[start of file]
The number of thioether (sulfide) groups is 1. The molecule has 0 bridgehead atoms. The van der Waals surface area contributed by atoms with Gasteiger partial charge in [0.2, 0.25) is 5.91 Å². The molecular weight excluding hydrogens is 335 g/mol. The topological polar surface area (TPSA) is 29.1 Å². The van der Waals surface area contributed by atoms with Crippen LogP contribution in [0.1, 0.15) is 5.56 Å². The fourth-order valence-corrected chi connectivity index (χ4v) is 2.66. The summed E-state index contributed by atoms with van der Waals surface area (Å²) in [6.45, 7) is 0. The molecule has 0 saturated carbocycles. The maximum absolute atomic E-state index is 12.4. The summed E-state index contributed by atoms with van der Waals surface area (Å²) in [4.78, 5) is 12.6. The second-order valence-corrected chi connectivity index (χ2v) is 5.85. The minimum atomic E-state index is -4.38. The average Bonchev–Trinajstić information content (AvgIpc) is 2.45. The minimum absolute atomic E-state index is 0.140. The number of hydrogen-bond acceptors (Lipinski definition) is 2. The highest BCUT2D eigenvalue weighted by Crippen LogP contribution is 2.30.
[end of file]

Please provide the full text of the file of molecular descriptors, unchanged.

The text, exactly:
The number of thioether (sulfide) groups is 1. The molecule has 0 bridgehead atoms. The van der Waals surface area contributed by atoms with Gasteiger partial charge in [0.2, 0.25) is 5.91 Å². The molecular weight excluding hydrogens is 335 g/mol. The topological polar surface area (TPSA) is 29.1 Å². The van der Waals surface area contributed by atoms with Crippen LogP contribution in [0.1, 0.15) is 5.56 Å². The fourth-order valence-corrected chi connectivity index (χ4v) is 2.66. The summed E-state index contributed by atoms with van der Waals surface area (Å²) in [6.45, 7) is 0. The molecule has 0 saturated carbocycles. The maximum absolute atomic E-state index is 12.4. The summed E-state index contributed by atoms with van der Waals surface area (Å²) in [4.78, 5) is 12.6. The second-order valence-corrected chi connectivity index (χ2v) is 5.85. The minimum atomic E-state index is -4.38. The average Bonchev–Trinajstić information content (AvgIpc) is 2.45. The minimum absolute atomic E-state index is 0.140. The number of hydrogen-bond acceptors (Lipinski definition) is 2. The highest BCUT2D eigenvalue weighted by Crippen LogP contribution is 2.30.